Parent: My child had a fever last night to 102 degrees and isn’t taking in anything. He’s one year old tomorrow

Me (looking at what appears to be a very ill child): Does your child have any other medical problems? Are his vaccinations up to date?

Parent: We were waiting until after his first birthday. We were afraid of the vaccines.

germ theory n. The doctrine holding that infectious diseases are caused by the activity of microorganisms within the body.

The local web log decided to weigh in on the vaccination controversy last week. In an article that presented both sides equally weighted, several physicians were quoted as imploring their patients to follow the vaccination guidelines. Speaking against vaccination, Michael Bucknell, DC, BS was interviewed:

Bucknell said that many parents who choose not to vaccinate their children don’t just stop at reading one blog. “I’ve never met a parent who heard one study and said I’m not going to do it,” Bucknell explained. On his business website, Bucknell has listed numerous articles he cites in his decision not to vaccinate his sons. He also said his oldest who is 10 years old was sick for the first time in his life recently.

I really don’t want to litigate the germ theory of disease in this space though it turns out there is a long history in chiropractic thought, beginning with Palmer, of disbelief of germs as a causative agent and thus vaccination as a mechanism of prevention. Let’s concede that although not all human disease is caused by germs and not all exposure to a germ leads to disease, there is a lot of overlap between germ exposure and diseases linked to the germ. For those of you who are unwilling to concede this, you can stop reading here and move onto this article. If you have doubts but are “germ questioning,” here is a very nice article about why your personal observations (I smoke and don’t have cancer) often conflict with empiric evidence.

Now that they’re gone, let’s address the broad issue of vaccine safety and the more narrow issue of what the kids won’t catch. First, to the broad issue of vaccine safety. Turns out over half of parents have such concern with a quarter of them specifically thinking the vaccine will increase their child’s chances of being autistic. As the media clearly is unwilling to pick sides on this, let me help (thanks to the American Academy of Pediatrics):

Almost every vaccine contains an immune stimulator (antigen) in a liquid (adjuvant). If you are worried about the adjuvant having mercury – the type of mercury found in thimerosal is  ethylmercury which is broken down and leaves the body very quickly and has NEVER been shown to be harmful. Because of parental concern, however, anything that contains the word mercury has been removed from almost all vaccines given to children (some influenza preparations are the exception).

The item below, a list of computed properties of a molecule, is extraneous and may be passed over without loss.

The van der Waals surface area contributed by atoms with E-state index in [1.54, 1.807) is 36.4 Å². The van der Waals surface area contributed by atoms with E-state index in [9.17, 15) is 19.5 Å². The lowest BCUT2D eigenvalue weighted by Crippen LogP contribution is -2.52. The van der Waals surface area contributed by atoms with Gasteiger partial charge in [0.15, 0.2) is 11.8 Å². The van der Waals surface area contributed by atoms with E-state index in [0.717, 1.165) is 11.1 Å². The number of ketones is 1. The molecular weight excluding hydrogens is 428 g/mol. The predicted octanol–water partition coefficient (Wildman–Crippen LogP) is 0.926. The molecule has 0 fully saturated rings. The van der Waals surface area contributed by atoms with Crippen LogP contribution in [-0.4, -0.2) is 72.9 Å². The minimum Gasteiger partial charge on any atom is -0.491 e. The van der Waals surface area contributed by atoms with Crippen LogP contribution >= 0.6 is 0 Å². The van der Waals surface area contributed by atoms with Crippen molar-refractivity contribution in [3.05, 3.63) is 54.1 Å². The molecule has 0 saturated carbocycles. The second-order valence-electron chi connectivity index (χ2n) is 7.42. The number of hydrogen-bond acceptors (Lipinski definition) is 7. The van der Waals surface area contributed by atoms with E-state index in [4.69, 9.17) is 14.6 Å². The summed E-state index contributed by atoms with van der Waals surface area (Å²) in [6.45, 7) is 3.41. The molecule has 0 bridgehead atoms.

If you are worried about the adjuvant containing aluminum (used to boost the effect), there is less aluminum in the shot as there is in a weeks worth of formula or breast milk. We need it to live.

The vaccines work by exposing the body to a part of the germ, allowing the body to develop an immune response the first time it is exposed. Many people are concerned that this “revved up” immunity leads to certain disease, specifically autism. The initial autism correlation was based on a bad study where scientists lied, a study that has since been retracted from the medical literature and described as an “elaborate fraud.” There have subsequently been A LOT of studies that fail to show any correlation.

Lastly, many parents worry about “why so many shots?” Through vaccines, we protect against 14 diseases. To do that it takes a lot of shots, given that it takes about 3 shots 6 months apart to confer immunity to a specific disease. Why so young? Many of the diseases that kill children occur prior to the child turning 2. In perspective, however, we expose the child to 150 antigens over the entire schedule through the age of 2. That same child, eating doodle bugs outside, is exposed to up to 2000 antigens a day.

As a medical student, I cared for children who became seriously ill from Haemophilus Influenza B. It affected approximately one child in every 1000 and in New Orleans we would almost always have 2 or 3 children in the pediatric intensive care unit on a ventilator because of it. Of those, one in 10 would die and about 1/3rd of the survivors would be deaf or neurologically devastated. The HIb vaccine was introduced into the vaccine schedule in 1989. With vaccination, the occurrence of the disease is for all intents and purposes, 0. I haven’t seen a case in 25 years. This is why I believe in vaccines. What can I do to further convince you?